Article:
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Antiques Roadshow expert leaves guest staggered by huge value of rare leech jars No idea

Antiques Roadshow: Jon takes a look at leech jars in 2010

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Scientific instruments and collectables expert Jon observed two rare jars that were once used by chemists to keep leeches for medical reasons on a recent episode of the BBC show. The Antiques Roadshow host observed the quality of the finds and stunned the owner by revealing one of them could be worth up to £3,000. He explained to the guest why they were so valuable as he admitted: “I had no idea.”

“How did you come by them?” Jon asked the owner of the strange jars.

“I’m a third-generation pharmacist,” he explained, “both my grandfather, my father and me.

“And these came from father’s father’s shop, he had a shop at that time.”

Jon was intrigued by the items and asked: “These would have sat on the shelf, and clients would come in and what, order half a dozen leeches? How does it work?”

“I think they used them in the shop as far as I understood it,” the pharmacist detailed.

“I don’t think they sold them, they used them to take swelling down from a boil or a lot more recently they’ve used them in skin grafts and things to take the swelling away while the blood supply mends itself, if you like.”

“Wonderful little creatures,” Jon quipped.

The guest to the BBC show replied: “They are, they’re quite pretty things actually, with an orange stripe.”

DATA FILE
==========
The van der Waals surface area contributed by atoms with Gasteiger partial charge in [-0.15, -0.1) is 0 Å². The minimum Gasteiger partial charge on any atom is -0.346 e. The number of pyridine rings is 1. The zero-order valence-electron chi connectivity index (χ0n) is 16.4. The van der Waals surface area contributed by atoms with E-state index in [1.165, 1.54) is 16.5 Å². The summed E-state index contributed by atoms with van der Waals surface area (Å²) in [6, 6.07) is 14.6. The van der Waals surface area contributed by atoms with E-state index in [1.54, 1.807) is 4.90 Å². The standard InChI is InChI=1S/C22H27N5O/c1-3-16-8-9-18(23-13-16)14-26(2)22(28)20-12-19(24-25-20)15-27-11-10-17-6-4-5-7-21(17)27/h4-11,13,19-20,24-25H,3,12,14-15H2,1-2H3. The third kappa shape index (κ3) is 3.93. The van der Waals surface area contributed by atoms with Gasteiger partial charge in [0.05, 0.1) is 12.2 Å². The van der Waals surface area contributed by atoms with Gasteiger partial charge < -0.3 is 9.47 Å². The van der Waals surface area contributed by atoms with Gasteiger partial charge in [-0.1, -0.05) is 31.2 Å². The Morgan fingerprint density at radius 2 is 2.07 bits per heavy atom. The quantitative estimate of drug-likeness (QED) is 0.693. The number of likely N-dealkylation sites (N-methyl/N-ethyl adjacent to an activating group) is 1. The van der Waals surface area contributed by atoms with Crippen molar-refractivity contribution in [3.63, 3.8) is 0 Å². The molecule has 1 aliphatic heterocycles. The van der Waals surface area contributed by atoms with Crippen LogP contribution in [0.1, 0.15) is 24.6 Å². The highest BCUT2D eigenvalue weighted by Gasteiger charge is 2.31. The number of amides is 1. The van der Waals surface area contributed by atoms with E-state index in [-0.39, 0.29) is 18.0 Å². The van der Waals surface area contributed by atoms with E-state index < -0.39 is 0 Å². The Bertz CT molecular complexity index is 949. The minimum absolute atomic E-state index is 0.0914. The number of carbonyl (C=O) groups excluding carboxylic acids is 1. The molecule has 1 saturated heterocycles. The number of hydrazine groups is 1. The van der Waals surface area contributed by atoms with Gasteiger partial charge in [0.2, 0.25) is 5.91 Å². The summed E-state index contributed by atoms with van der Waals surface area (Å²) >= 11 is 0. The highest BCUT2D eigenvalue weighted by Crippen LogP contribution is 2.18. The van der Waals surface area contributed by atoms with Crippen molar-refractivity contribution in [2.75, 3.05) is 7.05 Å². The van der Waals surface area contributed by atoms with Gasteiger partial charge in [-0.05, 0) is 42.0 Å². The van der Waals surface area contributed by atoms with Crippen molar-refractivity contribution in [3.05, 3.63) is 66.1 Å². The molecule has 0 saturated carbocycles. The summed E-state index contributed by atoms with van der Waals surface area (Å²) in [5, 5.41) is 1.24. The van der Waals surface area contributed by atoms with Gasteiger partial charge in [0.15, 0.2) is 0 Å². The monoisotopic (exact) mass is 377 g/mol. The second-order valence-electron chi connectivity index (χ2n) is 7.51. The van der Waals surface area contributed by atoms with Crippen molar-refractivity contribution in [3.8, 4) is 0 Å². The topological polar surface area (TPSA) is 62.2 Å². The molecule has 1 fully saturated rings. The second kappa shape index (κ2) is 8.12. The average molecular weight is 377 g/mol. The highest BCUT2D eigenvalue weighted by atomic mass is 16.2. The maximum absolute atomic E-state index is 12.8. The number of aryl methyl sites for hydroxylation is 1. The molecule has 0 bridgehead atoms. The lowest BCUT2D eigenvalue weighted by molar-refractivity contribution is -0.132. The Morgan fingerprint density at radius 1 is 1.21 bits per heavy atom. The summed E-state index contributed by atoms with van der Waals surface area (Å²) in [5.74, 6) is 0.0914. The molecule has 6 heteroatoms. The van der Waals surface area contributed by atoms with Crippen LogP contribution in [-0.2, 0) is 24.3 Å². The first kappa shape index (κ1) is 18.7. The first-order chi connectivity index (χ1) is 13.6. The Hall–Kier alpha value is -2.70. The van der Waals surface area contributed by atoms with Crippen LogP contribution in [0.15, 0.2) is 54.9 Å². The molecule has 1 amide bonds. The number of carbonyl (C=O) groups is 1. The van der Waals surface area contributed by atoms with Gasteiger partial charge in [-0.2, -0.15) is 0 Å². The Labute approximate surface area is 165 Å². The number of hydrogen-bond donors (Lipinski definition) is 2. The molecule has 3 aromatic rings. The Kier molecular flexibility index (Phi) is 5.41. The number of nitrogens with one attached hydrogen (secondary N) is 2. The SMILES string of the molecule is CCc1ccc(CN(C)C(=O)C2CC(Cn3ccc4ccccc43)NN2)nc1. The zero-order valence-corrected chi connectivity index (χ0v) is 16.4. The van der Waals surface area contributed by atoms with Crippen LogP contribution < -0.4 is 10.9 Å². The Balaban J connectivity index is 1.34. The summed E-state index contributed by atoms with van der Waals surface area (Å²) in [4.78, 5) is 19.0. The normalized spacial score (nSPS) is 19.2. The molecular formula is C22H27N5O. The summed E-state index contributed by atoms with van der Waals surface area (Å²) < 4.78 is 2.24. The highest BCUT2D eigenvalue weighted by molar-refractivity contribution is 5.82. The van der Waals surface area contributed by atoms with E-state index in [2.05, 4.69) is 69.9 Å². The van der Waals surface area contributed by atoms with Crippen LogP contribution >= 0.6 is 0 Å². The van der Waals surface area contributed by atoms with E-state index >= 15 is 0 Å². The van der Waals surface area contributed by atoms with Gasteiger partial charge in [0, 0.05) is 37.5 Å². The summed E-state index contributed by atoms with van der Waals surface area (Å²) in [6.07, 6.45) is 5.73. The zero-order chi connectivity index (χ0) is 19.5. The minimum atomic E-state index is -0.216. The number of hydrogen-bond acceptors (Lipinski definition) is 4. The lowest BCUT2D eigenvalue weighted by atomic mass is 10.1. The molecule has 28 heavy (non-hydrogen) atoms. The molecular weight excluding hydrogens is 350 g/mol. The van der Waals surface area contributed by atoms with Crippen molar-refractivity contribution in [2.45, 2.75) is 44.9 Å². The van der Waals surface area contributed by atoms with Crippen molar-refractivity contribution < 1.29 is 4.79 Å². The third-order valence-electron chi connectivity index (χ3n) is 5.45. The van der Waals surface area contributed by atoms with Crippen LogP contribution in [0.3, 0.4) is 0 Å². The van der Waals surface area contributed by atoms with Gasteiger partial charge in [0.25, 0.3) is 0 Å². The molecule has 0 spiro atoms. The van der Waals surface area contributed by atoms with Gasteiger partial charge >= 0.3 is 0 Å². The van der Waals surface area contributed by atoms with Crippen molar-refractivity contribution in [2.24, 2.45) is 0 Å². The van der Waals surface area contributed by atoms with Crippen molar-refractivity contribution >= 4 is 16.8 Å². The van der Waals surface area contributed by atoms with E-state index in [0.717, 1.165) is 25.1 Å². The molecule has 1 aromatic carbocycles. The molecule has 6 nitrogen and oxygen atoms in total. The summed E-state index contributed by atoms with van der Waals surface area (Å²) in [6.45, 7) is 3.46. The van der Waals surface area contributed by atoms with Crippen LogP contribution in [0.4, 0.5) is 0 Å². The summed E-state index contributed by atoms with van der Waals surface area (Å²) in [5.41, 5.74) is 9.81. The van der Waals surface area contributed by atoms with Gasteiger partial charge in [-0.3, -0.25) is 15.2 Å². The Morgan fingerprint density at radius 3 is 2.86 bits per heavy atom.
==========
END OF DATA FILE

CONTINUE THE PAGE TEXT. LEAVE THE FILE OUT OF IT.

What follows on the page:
“Pretty things?” Jon repeated in disbelief.

The owner then explained how he used to have to feed the leeches or they would eat each other.

“You feed them on your arm,” he elaborated. Jon seemed stunned as he admitted: “Still not feeling very affectionate towards the leech, I have to say.

“But I’m very affectionate towards these jars because they are extraordinarily rare.

“Leeches went out of fashion in the beginning of the 20th century, there was just no need for these and so chemists just chucked them away.

“So it’s very rare to find them at all and very rare to find them in this sort of condition.”

Examining the differences in the items, Jon explained: “This one dates probably from around about 1830 and is made in Staffordshire.

“This one slightly later 1840/1850 and it has a mark on the base – just tip it over carefully and you can just see there the mark for Alcock, and I don’t know if you can see there, this charming little beehive with bees buzzing around it – a wonderfully strong design on the building and the lid which has the pierced top to let the poor little leeches breathe.”

“So, value – this one should’ve had a knob there but now it’s missing,” he commented about the older jar.

“It’s still a rare piece, probably sort of £600 – £800 at auction.”

“Really?” asked the guest, looking stunned.

But that wasn’t all, as Jon went on: “This one however is in a better condition, wonderful blue glaze, got the building on it and the label, a very strong design – £2,500 to £3,000.”

“Goodness,” the owner of the old medical supplies answered. “I had no idea really.”

Jon joked: “So maybe you don’t like leeches so much, but the pots they came in are still very desirable.”

Antiques Roadshow is available to watch on BBC iPlayer.

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